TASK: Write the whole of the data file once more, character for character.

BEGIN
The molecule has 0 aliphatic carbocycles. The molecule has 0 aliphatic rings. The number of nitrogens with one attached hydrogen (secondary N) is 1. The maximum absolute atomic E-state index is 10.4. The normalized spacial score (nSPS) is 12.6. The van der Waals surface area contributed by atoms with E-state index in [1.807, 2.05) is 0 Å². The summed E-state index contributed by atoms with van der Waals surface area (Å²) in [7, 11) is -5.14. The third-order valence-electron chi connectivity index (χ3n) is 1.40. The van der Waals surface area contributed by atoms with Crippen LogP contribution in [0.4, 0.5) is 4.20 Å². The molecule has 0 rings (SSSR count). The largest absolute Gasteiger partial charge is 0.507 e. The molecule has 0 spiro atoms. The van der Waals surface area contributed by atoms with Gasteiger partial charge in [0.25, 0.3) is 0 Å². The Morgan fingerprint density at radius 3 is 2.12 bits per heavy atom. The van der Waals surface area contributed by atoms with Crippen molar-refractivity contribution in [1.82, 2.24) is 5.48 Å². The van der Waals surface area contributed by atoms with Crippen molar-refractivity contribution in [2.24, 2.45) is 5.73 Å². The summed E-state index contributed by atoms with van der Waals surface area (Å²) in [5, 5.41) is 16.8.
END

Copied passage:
The molecule has 0 aliphatic carbocycles. The molecule has 0 aliphatic rings. The number of nitrogens with one attached hydrogen (secondary N) is 1. The maximum absolute atomic E-state index is 10.4. The normalized spacial score (nSPS) is 12.6. The van der Waals surface area contributed by atoms with E-state index in [1.807, 2.05) is 0 Å². The summed E-state index contributed by atoms with van der Waals surface area (Å²) in [7, 11) is -5.14. The third-order valence-electron chi connectivity index (χ3n) is 1.40. The van der Waals surface area contributed by atoms with Crippen LogP contribution in [0.4, 0.5) is 4.20 Å². The molecule has 0 rings (SSSR count). The largest absolute Gasteiger partial charge is 0.507 e. The molecule has 0 spiro atoms. The van der Waals surface area contributed by atoms with Gasteiger partial charge in [0.25, 0.3) is 0 Å². The Morgan fingerprint density at radius 3 is 2.12 bits per heavy atom. The van der Waals surface area contributed by atoms with Crippen molar-refractivity contribution in [1.82, 2.24) is 5.48 Å². The van der Waals surface area contributed by atoms with Crippen molar-refractivity contribution in [2.24, 2.45) is 5.73 Å². The summed E-state index contributed by atoms with van der Waals surface area (Å²) in [5, 5.41) is 16.8.